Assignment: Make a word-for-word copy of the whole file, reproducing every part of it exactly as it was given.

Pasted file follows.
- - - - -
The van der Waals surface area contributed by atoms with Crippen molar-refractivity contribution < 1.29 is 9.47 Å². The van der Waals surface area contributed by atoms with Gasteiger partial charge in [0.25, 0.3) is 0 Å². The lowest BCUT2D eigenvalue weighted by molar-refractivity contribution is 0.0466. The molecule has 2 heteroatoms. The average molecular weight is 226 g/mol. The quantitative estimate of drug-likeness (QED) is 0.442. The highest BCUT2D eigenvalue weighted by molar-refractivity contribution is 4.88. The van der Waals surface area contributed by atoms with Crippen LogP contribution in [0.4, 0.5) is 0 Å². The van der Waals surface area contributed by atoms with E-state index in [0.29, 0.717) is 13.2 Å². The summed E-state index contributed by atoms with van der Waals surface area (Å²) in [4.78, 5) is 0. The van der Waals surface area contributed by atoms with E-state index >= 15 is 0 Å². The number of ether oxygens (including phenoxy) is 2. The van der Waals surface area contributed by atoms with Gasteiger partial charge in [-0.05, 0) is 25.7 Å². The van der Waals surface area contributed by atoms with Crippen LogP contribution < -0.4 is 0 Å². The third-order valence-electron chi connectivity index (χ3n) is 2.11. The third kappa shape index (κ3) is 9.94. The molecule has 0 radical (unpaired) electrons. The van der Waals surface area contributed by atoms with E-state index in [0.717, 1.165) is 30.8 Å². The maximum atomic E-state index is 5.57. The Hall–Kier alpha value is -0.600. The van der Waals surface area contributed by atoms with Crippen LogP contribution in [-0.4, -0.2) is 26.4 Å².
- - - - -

The van der Waals surface area contributed by atoms with Crippen molar-refractivity contribution < 1.29 is 9.47 Å². The van der Waals surface area contributed by atoms with Gasteiger partial charge in [0.25, 0.3) is 0 Å². The lowest BCUT2D eigenvalue weighted by molar-refractivity contribution is 0.0466. The molecule has 2 heteroatoms. The average molecular weight is 226 g/mol. The quantitative estimate of drug-likeness (QED) is 0.442. The highest BCUT2D eigenvalue weighted by molar-refractivity contribution is 4.88. The van der Waals surface area contributed by atoms with Crippen LogP contribution in [0.4, 0.5) is 0 Å². The van der Waals surface area contributed by atoms with E-state index in [0.29, 0.717) is 13.2 Å². The summed E-state index contributed by atoms with van der Waals surface area (Å²) in [4.78, 5) is 0. The van der Waals surface area contributed by atoms with E-state index >= 15 is 0 Å². The number of ether oxygens (including phenoxy) is 2. The van der Waals surface area contributed by atoms with Gasteiger partial charge in [-0.05, 0) is 25.7 Å². The van der Waals surface area contributed by atoms with Crippen LogP contribution < -0.4 is 0 Å². The third-order valence-electron chi connectivity index (χ3n) is 2.11. The third kappa shape index (κ3) is 9.94. The molecule has 0 radical (unpaired) electrons. The van der Waals surface area contributed by atoms with E-state index in [0.717, 1.165) is 30.8 Å². The maximum atomic E-state index is 5.57. The Hall–Kier alpha value is -0.600. The van der Waals surface area contributed by atoms with Crippen LogP contribution in [-0.4, -0.2) is 26.4 Å².